Veblen’s conception of institutions is the most consistent with the definitions of culture developed by people working on cultural evolution, and largely adopted by economists. Individual institutions, shared habits of thought correspond to memes or cultural elements (Mesoudi 2017). His “scheme of life” is essentially synonymous with culture, at least as it is used by some anthropologists. For instance, Richard Dunham suggests that “culture consists of shared ideational phenomena (values, ideas, beliefs, and the like) in the minds of human beings. It refers to a pooled body or “pool” of information that is both public (socially shared) and prescriptive (in the sense of actually or potentially guiding behavior) (Durham 1991, 3).” And “the new consensus in anthropology regards cultures as systems of symbolically encoded conceptual phenomena that are socially and historically transmitted within and between populations.” (Durham 1991, 8) Henrich, defines culture as “the large body of practices, techniques, heuristics, tools, motivations values, and beliefs that we all acquire while growing up, mostly by learning from other people (Henrich 2016, 3).” But this view of culture isn’t isolated to anthropologists who study the coevolution of genes and culture. The cultural anthropologist Eric Gable also describes culture as “ideas and their embodiment in artifacts and activities (Gable 2011, 6).” Like Veblen’s definitions of institutions and scheme of life these definitions of culture are very broad and emphasize the role of shared ideas that are transmitted over time within a society. These definitions of culture include not just norms, but also legal and political institutions and technology. They include the influence of shared ideas on both the objectives that people deem worthy and the means to achieve those objectives.

The definitions provided by North, Ostrom and Grief are like Veblen’s in defining institutions in terms of shared ideas or beliefs. Because of the emphasis on “rules” it is not clear that they are quite as broad as Veblen. Although the rules of games do not just tell people what they can and can’t do; they also tell you what you should want to do. Modern institutional analysis, especially that reflected in the work of North from Structure and Change in 1981 to Understanding the Process of Economic Change in 2005, seemed to be moving toward a Veblen like approach. Institutions are shared ideas that influence human behavior.  

Pulling formal rules out of culture creates two problems. First, to the extent that culture is defined in terms of ideas that are shared by members of a society, both at a point in time and over time, formal (agreed upon rules) fit within this definition. Unlike norms they agreed upon, written down, and not actually known to everyone. But these things are true of religion, science, and technology as well are these not part of our culture? In my reading of Henrich, the fact that because of culture not all of us have to carry all of the knowledge in our heads is the secret of our success.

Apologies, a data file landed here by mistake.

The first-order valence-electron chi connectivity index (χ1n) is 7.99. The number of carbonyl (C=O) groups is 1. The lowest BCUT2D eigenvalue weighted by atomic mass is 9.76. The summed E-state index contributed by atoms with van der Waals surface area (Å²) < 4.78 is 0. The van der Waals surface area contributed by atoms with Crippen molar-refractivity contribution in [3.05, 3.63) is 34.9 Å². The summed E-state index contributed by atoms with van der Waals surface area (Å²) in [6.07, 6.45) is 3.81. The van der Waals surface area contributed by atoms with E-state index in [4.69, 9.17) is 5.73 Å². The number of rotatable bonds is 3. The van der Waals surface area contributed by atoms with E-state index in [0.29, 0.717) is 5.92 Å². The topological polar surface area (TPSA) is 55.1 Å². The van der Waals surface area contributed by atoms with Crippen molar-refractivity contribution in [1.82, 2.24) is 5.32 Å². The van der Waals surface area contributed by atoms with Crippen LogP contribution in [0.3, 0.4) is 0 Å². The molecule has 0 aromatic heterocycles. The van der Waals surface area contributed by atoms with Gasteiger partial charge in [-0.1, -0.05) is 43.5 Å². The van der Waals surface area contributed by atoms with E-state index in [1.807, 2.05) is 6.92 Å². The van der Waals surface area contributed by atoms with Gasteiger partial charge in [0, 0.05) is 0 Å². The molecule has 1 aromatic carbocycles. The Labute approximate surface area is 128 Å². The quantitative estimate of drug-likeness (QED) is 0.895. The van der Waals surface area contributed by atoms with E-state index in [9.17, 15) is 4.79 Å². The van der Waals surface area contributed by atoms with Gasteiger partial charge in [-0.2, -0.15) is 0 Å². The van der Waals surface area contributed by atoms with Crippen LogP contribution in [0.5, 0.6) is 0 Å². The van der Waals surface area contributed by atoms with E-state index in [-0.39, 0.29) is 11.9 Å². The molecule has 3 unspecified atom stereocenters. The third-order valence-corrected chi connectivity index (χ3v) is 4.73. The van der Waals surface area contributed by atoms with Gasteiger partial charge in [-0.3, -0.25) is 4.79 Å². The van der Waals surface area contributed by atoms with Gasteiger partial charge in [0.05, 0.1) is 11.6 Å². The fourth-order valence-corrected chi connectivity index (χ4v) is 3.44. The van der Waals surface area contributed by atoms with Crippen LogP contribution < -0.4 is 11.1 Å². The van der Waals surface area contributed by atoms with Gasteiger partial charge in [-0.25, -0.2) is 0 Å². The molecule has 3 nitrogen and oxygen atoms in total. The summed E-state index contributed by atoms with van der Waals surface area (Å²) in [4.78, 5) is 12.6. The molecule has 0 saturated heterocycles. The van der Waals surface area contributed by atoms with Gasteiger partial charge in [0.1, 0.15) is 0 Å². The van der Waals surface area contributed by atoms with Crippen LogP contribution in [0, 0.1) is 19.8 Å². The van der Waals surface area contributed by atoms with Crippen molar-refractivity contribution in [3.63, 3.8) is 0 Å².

Second, terms like “scheme of life” and “culture” tend to suggest that, while we can study particular institutions or memes, they add up to something that can also be considered as a whole. “When we use the word “culture,” we are generally referring to a system of meanings, a system of ideas, present in a myriad of human actions, form the most mundane to the most exalted (Gable 2011, 8)”. Pulling institutions out of culture leaves us without a concept for all the socially shared information and assumes away the possibility that the whole is more than the sum of the parts. It is not clear to me that this makes sense. Rosen (2006) makes an interesting case for viewing law as part of a culture. For instance, he notes that what counts as evidence in a court (trial by ordeal or DNA?) is not something that is separate from a society. Were coverture and Jim Crow laws not part of American culture? In my work, we find that bankruptcy laws and their use have evolved in response to interest group activity but also in response to changing beliefs about debt and failure (Hansen 2020).  


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―. “Why Is Economics Not An Evolutionary Science” in The Place of Science in Modern Civilization and Other Essays. B.W. Huebsch, 1919.